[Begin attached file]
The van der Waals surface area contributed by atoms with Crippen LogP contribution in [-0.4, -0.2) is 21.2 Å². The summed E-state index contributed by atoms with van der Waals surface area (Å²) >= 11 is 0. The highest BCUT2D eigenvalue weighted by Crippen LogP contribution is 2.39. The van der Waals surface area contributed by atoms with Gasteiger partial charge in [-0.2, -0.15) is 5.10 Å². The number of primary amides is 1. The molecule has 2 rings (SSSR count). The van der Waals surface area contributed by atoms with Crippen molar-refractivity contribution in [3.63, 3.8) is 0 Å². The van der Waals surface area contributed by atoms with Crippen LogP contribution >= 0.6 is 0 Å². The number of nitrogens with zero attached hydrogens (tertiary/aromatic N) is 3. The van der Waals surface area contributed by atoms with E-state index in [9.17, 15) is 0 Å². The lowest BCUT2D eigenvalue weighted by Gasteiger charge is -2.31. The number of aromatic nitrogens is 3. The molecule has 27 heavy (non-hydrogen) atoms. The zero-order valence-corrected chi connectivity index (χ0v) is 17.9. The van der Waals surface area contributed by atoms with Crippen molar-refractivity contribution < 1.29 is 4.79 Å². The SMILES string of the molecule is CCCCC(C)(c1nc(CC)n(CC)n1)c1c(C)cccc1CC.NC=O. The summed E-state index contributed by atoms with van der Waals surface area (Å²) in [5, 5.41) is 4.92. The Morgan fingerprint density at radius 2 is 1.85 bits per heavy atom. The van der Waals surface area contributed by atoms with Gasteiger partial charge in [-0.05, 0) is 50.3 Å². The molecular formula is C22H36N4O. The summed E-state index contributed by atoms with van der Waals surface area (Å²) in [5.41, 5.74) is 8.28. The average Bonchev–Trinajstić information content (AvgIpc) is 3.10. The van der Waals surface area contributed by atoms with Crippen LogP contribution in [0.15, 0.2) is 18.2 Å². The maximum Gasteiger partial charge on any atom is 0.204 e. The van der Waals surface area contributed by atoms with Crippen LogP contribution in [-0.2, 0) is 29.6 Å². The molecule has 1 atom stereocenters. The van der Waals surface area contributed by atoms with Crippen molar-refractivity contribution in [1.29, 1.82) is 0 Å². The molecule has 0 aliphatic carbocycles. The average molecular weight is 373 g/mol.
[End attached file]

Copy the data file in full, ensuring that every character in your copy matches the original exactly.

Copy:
The van der Waals surface area contributed by atoms with Crippen LogP contribution in [-0.4, -0.2) is 21.2 Å². The summed E-state index contributed by atoms with van der Waals surface area (Å²) >= 11 is 0. The highest BCUT2D eigenvalue weighted by Crippen LogP contribution is 2.39. The van der Waals surface area contributed by atoms with Gasteiger partial charge in [-0.2, -0.15) is 5.10 Å². The number of primary amides is 1. The molecule has 2 rings (SSSR count). The van der Waals surface area contributed by atoms with Crippen molar-refractivity contribution in [3.63, 3.8) is 0 Å². The van der Waals surface area contributed by atoms with Crippen LogP contribution >= 0.6 is 0 Å². The number of nitrogens with zero attached hydrogens (tertiary/aromatic N) is 3. The van der Waals surface area contributed by atoms with E-state index in [9.17, 15) is 0 Å². The lowest BCUT2D eigenvalue weighted by Gasteiger charge is -2.31. The number of aromatic nitrogens is 3. The molecule has 27 heavy (non-hydrogen) atoms. The zero-order valence-corrected chi connectivity index (χ0v) is 17.9. The van der Waals surface area contributed by atoms with Crippen molar-refractivity contribution < 1.29 is 4.79 Å². The SMILES string of the molecule is CCCCC(C)(c1nc(CC)n(CC)n1)c1c(C)cccc1CC.NC=O. The summed E-state index contributed by atoms with van der Waals surface area (Å²) in [5, 5.41) is 4.92. The Morgan fingerprint density at radius 2 is 1.85 bits per heavy atom. The van der Waals surface area contributed by atoms with Gasteiger partial charge in [-0.05, 0) is 50.3 Å². The molecular formula is C22H36N4O. The summed E-state index contributed by atoms with van der Waals surface area (Å²) in [5.41, 5.74) is 8.28. The average Bonchev–Trinajstić information content (AvgIpc) is 3.10. The van der Waals surface area contributed by atoms with Crippen LogP contribution in [0.15, 0.2) is 18.2 Å². The maximum Gasteiger partial charge on any atom is 0.204 e. The van der Waals surface area contributed by atoms with Crippen LogP contribution in [-0.2, 0) is 29.6 Å². The molecule has 1 atom stereocenters. The van der Waals surface area contributed by atoms with Crippen molar-refractivity contribution in [1.29, 1.82) is 0 Å². The molecule has 0 aliphatic carbocycles. The average molecular weight is 373 g/mol.